# measuring capacity.

Discussion in 'Electronic Design' started by [email protected], Jun 13, 2007.

1. ### Guest

how do you measure the capacity of a cell? expressed in mAh. I suppose
you can drain it at a constant rate until it's empty, but what if i
want to know the remaining cap without draing the battery?

2. ### Tom BruhnsGuest

How do you measure the capacity of a cell? By draining it as you
suggest. The capacity will depend somewhat on the rate at which you
drain it. You can find lots of info with a Google search.

If it's a rechargeable, you should fully charge it and conduct the
capacity test, and then you'll have an idea of the capacity for future
discharges, for a while, though it will "wear out" with each discharge/
charge cycle.

If it's not rechargeable, you can test similar cells, or rely on the
manufacturer's data.

With _some_ chemistries, you can get an idea of the state of charge
from the voltage, and by monitoring the voltage versus the energy
drawn (and likely the temperature, too, since voltage is generally
dependent on temperature as well as state of charge), you can have an
idea, at least, of the remaining capacity. However, with many
chemistries, the voltage is pretty constant over the center of the
amount-of-discharge curve, so you get limited info till the battery
nears exhaustion.

3. ### Phil AllisonGuest

** That problem ( ie a " fuel gauge " ) has been the bane of all sealed,
rechargeable cells since they were invented.

There is NO electrical test that reveals a Ni-Cd or NiMH cells' state of
charge - excepting if it is quite flat.

The best effort is to have a uP monitor the cell or pack and compute the mAh
consumption since the last full charge and give an estimate of what is
therefore likely to be left.

........ Phil

4. ### homermandohGuest

If you go with Lithium, and some research, Maxim-IC (Dalas) has IC's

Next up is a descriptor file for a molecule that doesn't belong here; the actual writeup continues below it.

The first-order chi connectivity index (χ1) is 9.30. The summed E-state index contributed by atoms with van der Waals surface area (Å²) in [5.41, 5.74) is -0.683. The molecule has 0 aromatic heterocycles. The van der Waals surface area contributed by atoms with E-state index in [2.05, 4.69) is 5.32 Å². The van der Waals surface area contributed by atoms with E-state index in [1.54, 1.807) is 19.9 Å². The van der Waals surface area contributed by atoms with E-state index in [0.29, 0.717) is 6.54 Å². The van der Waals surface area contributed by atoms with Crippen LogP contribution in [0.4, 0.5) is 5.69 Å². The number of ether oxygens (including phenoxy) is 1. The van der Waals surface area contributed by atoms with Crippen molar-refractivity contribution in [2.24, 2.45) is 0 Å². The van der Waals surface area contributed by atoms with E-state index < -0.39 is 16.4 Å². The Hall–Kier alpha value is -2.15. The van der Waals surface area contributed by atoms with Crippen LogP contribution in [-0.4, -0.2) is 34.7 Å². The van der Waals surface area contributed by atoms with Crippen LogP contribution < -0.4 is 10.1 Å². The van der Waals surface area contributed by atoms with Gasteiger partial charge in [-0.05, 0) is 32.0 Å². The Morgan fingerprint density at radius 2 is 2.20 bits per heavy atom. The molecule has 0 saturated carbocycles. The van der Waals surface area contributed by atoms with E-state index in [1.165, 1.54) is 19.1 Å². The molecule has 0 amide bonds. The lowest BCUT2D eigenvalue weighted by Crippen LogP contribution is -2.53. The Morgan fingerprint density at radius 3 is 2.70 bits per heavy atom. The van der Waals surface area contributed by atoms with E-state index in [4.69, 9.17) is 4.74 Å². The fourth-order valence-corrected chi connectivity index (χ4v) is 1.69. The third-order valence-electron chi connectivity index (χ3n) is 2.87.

that will monitor the usage of various cell configurations. They also
provide free samples of many of their IC's.

5. ### whit3rdGuest

Full discharge of an electrochemical cell happens when the
oxidation/reduction reaction runs out of reagent. So, it isn't
an electrical question at all, but a measure-chemical-components
question.

One way is to know the capacity and history of the cell and compute
its remaining charge.

Another is to observe changes in the anode or cathode or electrolyte.
A auto battery can be evaluated in terms of the specific gravity of
the battery acid; the density of the battery acid goes down as the
battery discharges. And some rechargeable cells change their
output impedance according to charge state - you can draw a little
current and look at the voltage drop. Another variation, is to note
that charge current causes charging of battery until it reaches full
capacity, THEN the charge current just causes heating. A thermometer
in the battery pack senses the temperature rise and stops the
charge cycle.

6. ### David L. JonesGuest

The "capacity" of a cell in mAh will vary with how and at what rate
you discharge it, and to what voltage to choose to discharge it to.
E.g. The advertised rated capacity of say a 2500mAh NiMH cell is only
2500mAh under the discharge load conditions the manufacturer
specifies. With any other load and rate it can vary.

Charge gauge IC's are all the rage these days, they can measure the
incoming charge (as you charge the cell from flat), and then measure
the outgoing charge rate, so you'll have a pretty good idea of how
much charge is left in the battery. Although it won't account for self
discharge and other losses.

Dave.

7. ### neon

1,325
0
Oct 21, 2006
you answer your own question discharge at a constant rate into a load EMPTY that is not a good idea the battery if old may never recover again.